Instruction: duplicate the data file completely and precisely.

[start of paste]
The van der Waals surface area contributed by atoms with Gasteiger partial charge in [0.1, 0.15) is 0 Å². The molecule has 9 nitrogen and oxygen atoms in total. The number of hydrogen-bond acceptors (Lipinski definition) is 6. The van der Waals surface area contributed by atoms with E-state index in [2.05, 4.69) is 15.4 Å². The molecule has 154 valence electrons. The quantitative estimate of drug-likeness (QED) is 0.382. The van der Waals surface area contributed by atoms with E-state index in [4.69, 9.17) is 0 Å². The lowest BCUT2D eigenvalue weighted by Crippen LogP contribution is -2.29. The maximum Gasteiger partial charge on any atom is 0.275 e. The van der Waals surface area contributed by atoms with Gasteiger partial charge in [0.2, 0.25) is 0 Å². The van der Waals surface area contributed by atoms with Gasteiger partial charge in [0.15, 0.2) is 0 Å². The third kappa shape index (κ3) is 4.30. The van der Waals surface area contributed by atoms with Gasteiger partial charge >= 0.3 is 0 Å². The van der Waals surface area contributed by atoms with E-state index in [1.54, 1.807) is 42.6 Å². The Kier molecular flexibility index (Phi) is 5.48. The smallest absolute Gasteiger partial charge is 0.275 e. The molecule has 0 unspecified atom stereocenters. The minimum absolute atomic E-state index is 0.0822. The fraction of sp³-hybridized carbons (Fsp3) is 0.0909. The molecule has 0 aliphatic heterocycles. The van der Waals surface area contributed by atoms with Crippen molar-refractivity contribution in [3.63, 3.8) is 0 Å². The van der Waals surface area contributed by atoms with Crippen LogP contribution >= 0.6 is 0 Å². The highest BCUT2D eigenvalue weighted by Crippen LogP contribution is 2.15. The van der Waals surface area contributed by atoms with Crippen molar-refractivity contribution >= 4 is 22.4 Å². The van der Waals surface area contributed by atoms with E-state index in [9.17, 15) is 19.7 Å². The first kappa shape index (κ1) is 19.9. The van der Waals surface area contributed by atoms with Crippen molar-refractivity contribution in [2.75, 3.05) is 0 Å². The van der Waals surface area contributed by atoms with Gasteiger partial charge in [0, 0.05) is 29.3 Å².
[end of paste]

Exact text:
The van der Waals surface area contributed by atoms with Gasteiger partial charge in [0.1, 0.15) is 0 Å². The molecule has 9 nitrogen and oxygen atoms in total. The number of hydrogen-bond acceptors (Lipinski definition) is 6. The van der Waals surface area contributed by atoms with E-state index in [2.05, 4.69) is 15.4 Å². The molecule has 154 valence electrons. The quantitative estimate of drug-likeness (QED) is 0.382. The van der Waals surface area contributed by atoms with E-state index in [4.69, 9.17) is 0 Å². The lowest BCUT2D eigenvalue weighted by Crippen LogP contribution is -2.29. The maximum Gasteiger partial charge on any atom is 0.275 e. The van der Waals surface area contributed by atoms with Gasteiger partial charge in [0.2, 0.25) is 0 Å². The van der Waals surface area contributed by atoms with Gasteiger partial charge in [0.15, 0.2) is 0 Å². The third kappa shape index (κ3) is 4.30. The van der Waals surface area contributed by atoms with Gasteiger partial charge >= 0.3 is 0 Å². The van der Waals surface area contributed by atoms with E-state index in [1.54, 1.807) is 42.6 Å². The Kier molecular flexibility index (Phi) is 5.48. The smallest absolute Gasteiger partial charge is 0.275 e. The molecule has 0 unspecified atom stereocenters. The minimum absolute atomic E-state index is 0.0822. The fraction of sp³-hybridized carbons (Fsp3) is 0.0909. The molecule has 0 aliphatic heterocycles. The van der Waals surface area contributed by atoms with Crippen molar-refractivity contribution in [3.63, 3.8) is 0 Å². The van der Waals surface area contributed by atoms with Crippen LogP contribution >= 0.6 is 0 Å². The highest BCUT2D eigenvalue weighted by Crippen LogP contribution is 2.15. The van der Waals surface area contributed by atoms with Crippen molar-refractivity contribution >= 4 is 22.4 Å². The van der Waals surface area contributed by atoms with E-state index in [9.17, 15) is 19.7 Å². The first kappa shape index (κ1) is 19.9. The van der Waals surface area contributed by atoms with Crippen molar-refractivity contribution in [2.75, 3.05) is 0 Å². The van der Waals surface area contributed by atoms with Gasteiger partial charge in [0, 0.05) is 29.3 Å².